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Review: Battle for the Winds with Breathe at Weymouth live site - disability arts online
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Gini: Access - all the glory/gory details of the day

a photograh taken outside at dusk from a high vantage point with people in a crowd in front of the view point and then below watching an acrobatic act

Gini takes a view on Breathe. Image: Gini

Breathe, it's a good title, I need to keep reminding myself.

Advance warning that accessible parking may not be booked for cultural events in Weymouth rules out approach by car. I don't tolerate buses, so: no park and ride. That leaves the train, and while I can book assistance and a priority space, I cannot book parking. I haven't yet figured out how to fold my car up and pop it in my wheelchair...

Breathe is good.

There are only two accessible parking spaces at the station. The road traffic line reports possibilities of delays up to two hours; the day, starting fine and sunny, is my logistic nightmare.

Breathe is good.

Empty roads mean I'm early at the station with my pick of parking spaces. This should be good, but the expression on the face of the man in the ticket office warns me that I am not expected. Assistance at this station was discontinued years ago, but even worse, the train leaves from the opposite platform, across a stepped bridge - I am definitely not expected.

While I am busy breathing, the ticket man turns into a fairy godfather and makes a phone call.

The train is diverted to 'my' platform and my trip is still on.

Breathe is good; very good.

Weymouth is Weymouth, but wears her Olympic veneer well and the atmosphere is quite special. I'm in time for a 'carnival' of the Winds; streets are cordoned off and there is a massive security presence as well as the hundreds of cheerful, helpful volunteers with free maps.

The viewing area for the wheelborne is well chosen, the wheelless seeking to take advantage are politely chased away, and I settle to enjoy the fun. As it happens I'm glad, later, to have had this opportunity.
Like carnival floats, the contenders in the Battle of the Winds haul or roll their Wind Harvesting devices through the streets accompanied by music and banter. I get great close-up views of Heath-Robinson contraptions, circus-styled pirates and confused Nordic-Greek sirens.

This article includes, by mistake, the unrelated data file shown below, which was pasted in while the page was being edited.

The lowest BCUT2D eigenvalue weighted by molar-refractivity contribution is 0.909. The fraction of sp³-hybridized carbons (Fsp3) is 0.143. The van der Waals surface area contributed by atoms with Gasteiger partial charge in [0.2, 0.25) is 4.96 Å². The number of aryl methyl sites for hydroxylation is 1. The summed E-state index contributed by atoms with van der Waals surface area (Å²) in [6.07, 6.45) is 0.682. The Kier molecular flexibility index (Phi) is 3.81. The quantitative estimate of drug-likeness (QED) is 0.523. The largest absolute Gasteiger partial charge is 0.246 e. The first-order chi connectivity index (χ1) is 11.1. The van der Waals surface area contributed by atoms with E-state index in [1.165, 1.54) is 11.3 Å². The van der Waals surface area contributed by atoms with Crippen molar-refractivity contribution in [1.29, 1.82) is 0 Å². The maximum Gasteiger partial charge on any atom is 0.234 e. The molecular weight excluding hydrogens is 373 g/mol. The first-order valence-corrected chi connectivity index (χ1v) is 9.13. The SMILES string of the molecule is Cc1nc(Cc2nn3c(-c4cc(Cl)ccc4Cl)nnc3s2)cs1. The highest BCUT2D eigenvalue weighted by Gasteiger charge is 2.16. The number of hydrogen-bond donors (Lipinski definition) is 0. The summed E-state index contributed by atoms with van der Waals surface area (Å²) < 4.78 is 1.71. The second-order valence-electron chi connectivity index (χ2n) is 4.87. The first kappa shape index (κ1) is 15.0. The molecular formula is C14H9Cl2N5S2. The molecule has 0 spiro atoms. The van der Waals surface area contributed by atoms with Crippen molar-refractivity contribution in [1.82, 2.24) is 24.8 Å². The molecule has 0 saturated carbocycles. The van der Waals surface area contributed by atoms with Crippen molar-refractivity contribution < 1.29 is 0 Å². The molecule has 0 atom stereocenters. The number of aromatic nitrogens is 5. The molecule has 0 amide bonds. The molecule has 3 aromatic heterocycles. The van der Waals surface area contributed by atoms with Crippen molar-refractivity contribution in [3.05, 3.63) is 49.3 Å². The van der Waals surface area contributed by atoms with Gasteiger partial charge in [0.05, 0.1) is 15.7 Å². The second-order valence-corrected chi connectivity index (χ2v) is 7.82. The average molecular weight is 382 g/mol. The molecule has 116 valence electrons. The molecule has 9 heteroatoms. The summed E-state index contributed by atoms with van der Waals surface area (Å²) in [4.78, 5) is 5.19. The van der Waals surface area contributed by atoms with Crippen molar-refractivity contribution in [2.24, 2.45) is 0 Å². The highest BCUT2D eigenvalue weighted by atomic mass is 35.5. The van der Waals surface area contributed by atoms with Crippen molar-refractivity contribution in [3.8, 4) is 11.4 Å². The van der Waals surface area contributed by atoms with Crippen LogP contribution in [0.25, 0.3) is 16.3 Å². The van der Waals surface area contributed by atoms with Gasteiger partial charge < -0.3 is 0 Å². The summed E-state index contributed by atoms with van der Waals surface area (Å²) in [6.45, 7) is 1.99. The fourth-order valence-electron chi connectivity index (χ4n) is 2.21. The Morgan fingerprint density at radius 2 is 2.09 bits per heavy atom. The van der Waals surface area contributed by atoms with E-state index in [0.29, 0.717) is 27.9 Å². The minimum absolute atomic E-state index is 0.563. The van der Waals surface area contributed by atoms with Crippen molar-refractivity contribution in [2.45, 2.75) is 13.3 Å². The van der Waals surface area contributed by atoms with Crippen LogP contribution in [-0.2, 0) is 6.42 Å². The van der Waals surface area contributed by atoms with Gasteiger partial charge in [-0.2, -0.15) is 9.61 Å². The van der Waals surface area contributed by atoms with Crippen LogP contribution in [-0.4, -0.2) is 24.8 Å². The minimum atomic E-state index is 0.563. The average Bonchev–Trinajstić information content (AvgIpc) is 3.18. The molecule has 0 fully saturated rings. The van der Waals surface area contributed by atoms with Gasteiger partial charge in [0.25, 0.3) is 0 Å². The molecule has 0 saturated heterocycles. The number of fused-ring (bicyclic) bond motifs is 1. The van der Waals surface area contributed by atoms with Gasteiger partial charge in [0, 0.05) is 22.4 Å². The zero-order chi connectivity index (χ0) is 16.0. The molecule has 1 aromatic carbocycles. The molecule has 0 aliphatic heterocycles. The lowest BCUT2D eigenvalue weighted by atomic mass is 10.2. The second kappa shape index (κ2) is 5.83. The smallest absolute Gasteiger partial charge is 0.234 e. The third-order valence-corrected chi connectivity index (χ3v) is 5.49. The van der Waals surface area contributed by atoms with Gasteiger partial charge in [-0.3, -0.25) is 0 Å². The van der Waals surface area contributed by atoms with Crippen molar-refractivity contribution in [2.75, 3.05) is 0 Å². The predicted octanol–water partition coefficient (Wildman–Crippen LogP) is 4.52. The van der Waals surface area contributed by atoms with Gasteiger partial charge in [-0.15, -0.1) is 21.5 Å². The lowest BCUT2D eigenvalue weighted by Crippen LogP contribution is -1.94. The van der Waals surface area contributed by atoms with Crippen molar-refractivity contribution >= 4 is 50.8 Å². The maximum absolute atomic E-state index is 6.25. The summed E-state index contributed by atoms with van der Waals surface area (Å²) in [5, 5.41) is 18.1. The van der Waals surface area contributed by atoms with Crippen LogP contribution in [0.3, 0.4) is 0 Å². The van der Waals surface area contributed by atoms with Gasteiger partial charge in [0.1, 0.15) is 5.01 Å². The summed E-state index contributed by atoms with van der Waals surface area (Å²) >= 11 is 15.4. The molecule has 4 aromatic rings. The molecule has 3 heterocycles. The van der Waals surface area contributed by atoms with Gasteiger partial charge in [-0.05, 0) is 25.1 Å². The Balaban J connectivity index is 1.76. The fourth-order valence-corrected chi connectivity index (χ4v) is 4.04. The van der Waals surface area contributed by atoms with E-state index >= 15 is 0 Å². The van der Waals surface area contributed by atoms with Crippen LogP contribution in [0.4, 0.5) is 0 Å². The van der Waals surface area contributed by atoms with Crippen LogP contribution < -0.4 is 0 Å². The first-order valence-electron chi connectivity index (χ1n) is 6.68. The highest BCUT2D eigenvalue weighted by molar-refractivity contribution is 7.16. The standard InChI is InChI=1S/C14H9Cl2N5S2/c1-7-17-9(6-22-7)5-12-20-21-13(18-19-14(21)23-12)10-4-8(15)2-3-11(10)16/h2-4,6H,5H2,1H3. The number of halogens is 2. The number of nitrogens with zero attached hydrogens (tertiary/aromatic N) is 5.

The sun shines, breathing is easy, things are looking good.

After the parade it all quietens down. The Live Site closes to make preparations for the evening and I set out to explore what else is on offer. I have an invitation to a B-Side event: the premiere screening of Juan delGado's Sailing out of Grain, at the Warehouse Theatre, and ask volunteer ambassadors for directions.

Several teams of volunteers later, we believe one of them does actually know where this B-Side venue is, and I head for the colourful harbour-area to cross Town Bridge.

I never make it over; the steep curving slope of pavement would be a challenge to negotiate safely on my way back so, disappointed, I decline the risk.

After an afternoon of sun, sea and sand, I eventually sit on a windy and exposed raised platform on the beach to await the evening performance: the final Battle of the Winds, including Breathe. I layer on every garment I possess while we wait a couple of hours for something to happen; several too-cold people leave apologetically.

The evening begins with folk being encouraged to mingle, move around, inspect the Wind Harvesters. Up here, packed on the platform, we look on, bemused and cold. There is not much mingling, the area is too crowded.

Between long unproductive silences (when we entertain ourselves), superfluous, uninspired wordiness gives us a near-miss event that would have benefitted from a lot more show, a lot less tell.

It has its moments: flashes of fun, wonder and enjoyment, and even a little warmth from fireworks and flames.

Sometime after ten it is finally over and the ambulant audience is invited to accompany the performers along the beach to where 2012 people with torches are wading into the sea. Hastily fleeing our platform we scurry to get away from the Live Site to somewhere we can maybe see this stunning spectacle.

I find it strangely eerie, not in a bad way; it feels very moving, very final.

The last breath.

I have a length of the beach to appreciate it, like a peep-show, between bodies, on my way towards the station for the last train home.

I am expected. Push-chairs are moved. I join a train full of chatty people already back in their own worlds, warming-up, moving on; as if the thing had never happened.

Breathe? For me, it had the potential to be more than an attachment sadly contained within a disappointing framework.

On the train, I am entertained by family mini-dramas, and breathing is taken for granted.

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